How family violence hurts communities
We acknowledge that for decades, many Aboriginal and Torres Strait Islander women have been activists against, and spoken out about, violence against Aboriginal and Torres Strait Islander women and children. Some communities have also worked hard on this issue.
It is also important to note that violence against Aboriginal and Torres Strait Islander mothers is perpetrated by both Indigenous and non-Indigenous fathers. Intersectionality refers to the interconnected nature of social categorisation such as race, culture, class and gender as they relate to an individual or group and can lead to oppression. Fathers who use violence may gain additional power and control, and the mother experiences greater vulnerability if he comes from a privileged group, and she from a group that has historically been discriminated against or oppressed. Consider the impact of intersectionality for a mother who identifies as Aboriginal or Torres Strait Islander and as a father who may exploit her culture by using racism to further abuse and oppress her.
‘Aboriginal women are strong. They are survivors who have borne the brunt not only of all policies of colonisation enacted upon our people in this country, but also the ripple effects and transgenerational trauma for several decades. We have done so under extraordinary adversity yet we are still standing and we are still carrying on. And we are still amazing.’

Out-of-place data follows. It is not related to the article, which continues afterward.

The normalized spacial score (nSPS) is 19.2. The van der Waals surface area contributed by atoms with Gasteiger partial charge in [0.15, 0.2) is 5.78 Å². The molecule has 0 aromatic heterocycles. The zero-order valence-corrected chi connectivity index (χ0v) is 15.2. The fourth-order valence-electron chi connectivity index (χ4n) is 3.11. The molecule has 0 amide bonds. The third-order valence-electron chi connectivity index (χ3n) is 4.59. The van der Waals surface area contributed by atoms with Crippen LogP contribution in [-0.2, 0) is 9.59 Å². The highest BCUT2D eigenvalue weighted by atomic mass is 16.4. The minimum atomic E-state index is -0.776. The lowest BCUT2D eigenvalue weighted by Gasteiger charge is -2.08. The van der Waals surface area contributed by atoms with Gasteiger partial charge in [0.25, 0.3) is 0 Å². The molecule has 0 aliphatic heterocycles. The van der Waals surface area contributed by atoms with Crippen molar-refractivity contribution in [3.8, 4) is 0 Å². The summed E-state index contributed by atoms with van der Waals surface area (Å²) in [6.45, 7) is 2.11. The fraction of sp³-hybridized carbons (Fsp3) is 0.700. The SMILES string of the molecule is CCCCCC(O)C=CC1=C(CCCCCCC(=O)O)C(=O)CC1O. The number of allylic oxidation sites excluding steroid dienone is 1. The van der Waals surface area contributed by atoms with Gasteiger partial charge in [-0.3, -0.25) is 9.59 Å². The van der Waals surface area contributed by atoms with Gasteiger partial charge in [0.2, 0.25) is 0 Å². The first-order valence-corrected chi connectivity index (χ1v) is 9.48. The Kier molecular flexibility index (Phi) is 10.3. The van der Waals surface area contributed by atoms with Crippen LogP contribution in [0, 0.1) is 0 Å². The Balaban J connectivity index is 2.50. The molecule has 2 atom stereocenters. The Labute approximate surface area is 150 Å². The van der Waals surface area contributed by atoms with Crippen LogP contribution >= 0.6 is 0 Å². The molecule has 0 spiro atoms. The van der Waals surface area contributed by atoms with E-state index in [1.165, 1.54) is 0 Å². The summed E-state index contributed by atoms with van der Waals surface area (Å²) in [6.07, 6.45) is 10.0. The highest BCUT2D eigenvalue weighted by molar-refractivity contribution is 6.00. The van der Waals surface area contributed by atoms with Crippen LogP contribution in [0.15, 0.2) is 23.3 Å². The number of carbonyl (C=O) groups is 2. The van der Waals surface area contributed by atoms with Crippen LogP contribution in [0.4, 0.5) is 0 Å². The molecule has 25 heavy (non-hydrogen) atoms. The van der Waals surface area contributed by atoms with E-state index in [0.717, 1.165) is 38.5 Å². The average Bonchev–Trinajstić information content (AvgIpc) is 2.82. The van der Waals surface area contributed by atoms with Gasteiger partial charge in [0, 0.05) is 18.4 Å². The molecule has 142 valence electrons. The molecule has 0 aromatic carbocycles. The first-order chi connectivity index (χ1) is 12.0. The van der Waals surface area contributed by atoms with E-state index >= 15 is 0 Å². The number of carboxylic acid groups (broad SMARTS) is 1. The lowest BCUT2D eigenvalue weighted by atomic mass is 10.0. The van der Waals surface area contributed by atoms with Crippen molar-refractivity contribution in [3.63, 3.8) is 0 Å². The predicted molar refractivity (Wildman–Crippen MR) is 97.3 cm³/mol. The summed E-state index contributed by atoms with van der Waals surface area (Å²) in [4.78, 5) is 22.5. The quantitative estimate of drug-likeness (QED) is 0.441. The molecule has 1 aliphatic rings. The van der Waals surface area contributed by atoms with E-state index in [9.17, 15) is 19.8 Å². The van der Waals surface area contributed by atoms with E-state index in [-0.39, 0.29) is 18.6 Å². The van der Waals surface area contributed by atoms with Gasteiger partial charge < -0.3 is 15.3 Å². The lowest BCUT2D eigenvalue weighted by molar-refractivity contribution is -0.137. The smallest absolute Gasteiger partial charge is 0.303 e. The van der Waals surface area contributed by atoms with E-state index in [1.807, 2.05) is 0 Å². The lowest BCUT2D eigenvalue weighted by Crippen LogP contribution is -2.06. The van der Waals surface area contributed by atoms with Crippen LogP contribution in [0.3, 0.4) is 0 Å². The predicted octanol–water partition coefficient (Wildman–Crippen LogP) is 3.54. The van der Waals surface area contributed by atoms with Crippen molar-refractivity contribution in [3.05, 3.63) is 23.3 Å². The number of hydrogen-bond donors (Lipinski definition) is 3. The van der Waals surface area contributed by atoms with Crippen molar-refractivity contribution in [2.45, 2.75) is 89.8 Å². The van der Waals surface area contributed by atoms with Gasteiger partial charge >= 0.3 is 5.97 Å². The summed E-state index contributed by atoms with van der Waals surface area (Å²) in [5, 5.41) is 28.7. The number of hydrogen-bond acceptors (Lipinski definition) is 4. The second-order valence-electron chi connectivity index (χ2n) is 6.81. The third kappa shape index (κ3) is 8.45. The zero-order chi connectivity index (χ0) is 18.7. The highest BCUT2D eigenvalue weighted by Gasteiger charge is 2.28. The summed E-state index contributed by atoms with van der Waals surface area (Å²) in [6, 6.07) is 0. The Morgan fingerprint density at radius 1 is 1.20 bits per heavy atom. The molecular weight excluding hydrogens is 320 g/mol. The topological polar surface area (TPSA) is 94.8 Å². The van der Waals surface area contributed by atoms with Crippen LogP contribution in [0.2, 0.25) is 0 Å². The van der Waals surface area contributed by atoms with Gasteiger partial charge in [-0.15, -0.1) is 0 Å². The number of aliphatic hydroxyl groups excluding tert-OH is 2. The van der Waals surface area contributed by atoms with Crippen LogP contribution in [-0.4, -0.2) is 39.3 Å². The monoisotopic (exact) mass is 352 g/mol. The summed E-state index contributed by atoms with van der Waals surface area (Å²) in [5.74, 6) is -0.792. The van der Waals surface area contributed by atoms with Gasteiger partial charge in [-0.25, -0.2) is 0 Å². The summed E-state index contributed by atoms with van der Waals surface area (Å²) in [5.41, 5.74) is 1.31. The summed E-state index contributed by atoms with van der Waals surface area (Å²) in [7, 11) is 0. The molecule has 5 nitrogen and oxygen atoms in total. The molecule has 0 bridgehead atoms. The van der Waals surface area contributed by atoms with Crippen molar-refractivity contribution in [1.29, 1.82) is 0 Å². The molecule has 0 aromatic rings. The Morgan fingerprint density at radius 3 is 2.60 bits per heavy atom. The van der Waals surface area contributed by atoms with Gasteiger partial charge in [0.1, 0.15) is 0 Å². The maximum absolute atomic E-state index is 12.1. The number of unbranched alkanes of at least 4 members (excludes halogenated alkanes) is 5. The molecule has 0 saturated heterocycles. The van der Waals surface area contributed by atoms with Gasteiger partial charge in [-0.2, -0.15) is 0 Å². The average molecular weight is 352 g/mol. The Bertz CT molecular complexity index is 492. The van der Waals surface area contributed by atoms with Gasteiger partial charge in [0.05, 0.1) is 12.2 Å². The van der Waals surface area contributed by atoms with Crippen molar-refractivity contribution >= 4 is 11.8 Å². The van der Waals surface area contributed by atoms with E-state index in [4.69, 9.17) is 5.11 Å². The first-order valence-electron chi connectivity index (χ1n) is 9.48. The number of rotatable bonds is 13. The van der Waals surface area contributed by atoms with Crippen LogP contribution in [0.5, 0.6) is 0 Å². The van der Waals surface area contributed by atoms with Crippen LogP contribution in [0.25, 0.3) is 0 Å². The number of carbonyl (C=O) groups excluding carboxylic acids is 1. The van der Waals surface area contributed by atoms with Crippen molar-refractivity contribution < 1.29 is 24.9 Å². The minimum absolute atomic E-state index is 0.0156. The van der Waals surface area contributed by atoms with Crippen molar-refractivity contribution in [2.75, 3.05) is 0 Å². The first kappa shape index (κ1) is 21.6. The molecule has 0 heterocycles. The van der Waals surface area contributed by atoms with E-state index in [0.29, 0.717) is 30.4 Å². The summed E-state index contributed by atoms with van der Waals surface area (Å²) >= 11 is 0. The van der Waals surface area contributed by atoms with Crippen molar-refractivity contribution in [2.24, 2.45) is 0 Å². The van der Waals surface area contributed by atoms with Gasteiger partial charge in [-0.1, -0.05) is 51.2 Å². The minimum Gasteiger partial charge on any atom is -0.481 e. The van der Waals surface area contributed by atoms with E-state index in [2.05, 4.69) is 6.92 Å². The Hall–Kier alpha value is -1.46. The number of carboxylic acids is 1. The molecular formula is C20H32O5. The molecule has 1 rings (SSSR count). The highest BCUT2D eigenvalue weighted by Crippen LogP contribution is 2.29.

Celeste Liddle— Keynote speech from ‘Putting Gender on the Agenda’
The statistics of domestic and family violence for Aboriginal and Torres Strait Islander peoples
According to the National Plan to Reduce Violence against Women and their Children 2010-2022, Aboriginal and Torres Strait Islander women are 35 times more likely to experience domestic and family violence than other women.
The Productivity Commission’s 2011 Overcoming Indigenous Disadvantage report says Aboriginal and Torres Strait Islander women and girls are 31 times more likely to be hospitalised due to domestic and family violence assaults. They are 5 times more likely to be victims of homicide than other Australian women—and more than 55% of these homicides are the result of family violence.
Family violence is largely underreported. Aboriginal and Torres Strait Islander women are less likely to report being hurt by violence than other Australian women, and they face a range of additional barriers to reporting.
When it comes to children, a 2008 White Ribbon Foundation report stated that 42% of Aboriginal and Torres Strait Islander young people aged 12 to 20 reported seeing violence against their mother, compared with 23% of all children.
Family violence is a major contributor to Aboriginal and Torres Strait Islander children being taken from their families, and they are 10 times more likely to be in care than other Australian children.
'Don’t forget our men and don’t stereotype them as abusers. Family violence is fundamentally an issue of gender equality. We need strong leadership from women, but we also need the support of Indigenous men if we are to make progress in stamping out violence. Indigenous men need to model appropriate behaviour, challenge violence and stand up against it, and support our women and nurture our children.’
Ending family violence and abuse in Aboriginal and Torres Strait Islander communities—Key issues (2006), Australian Human Rights Commission
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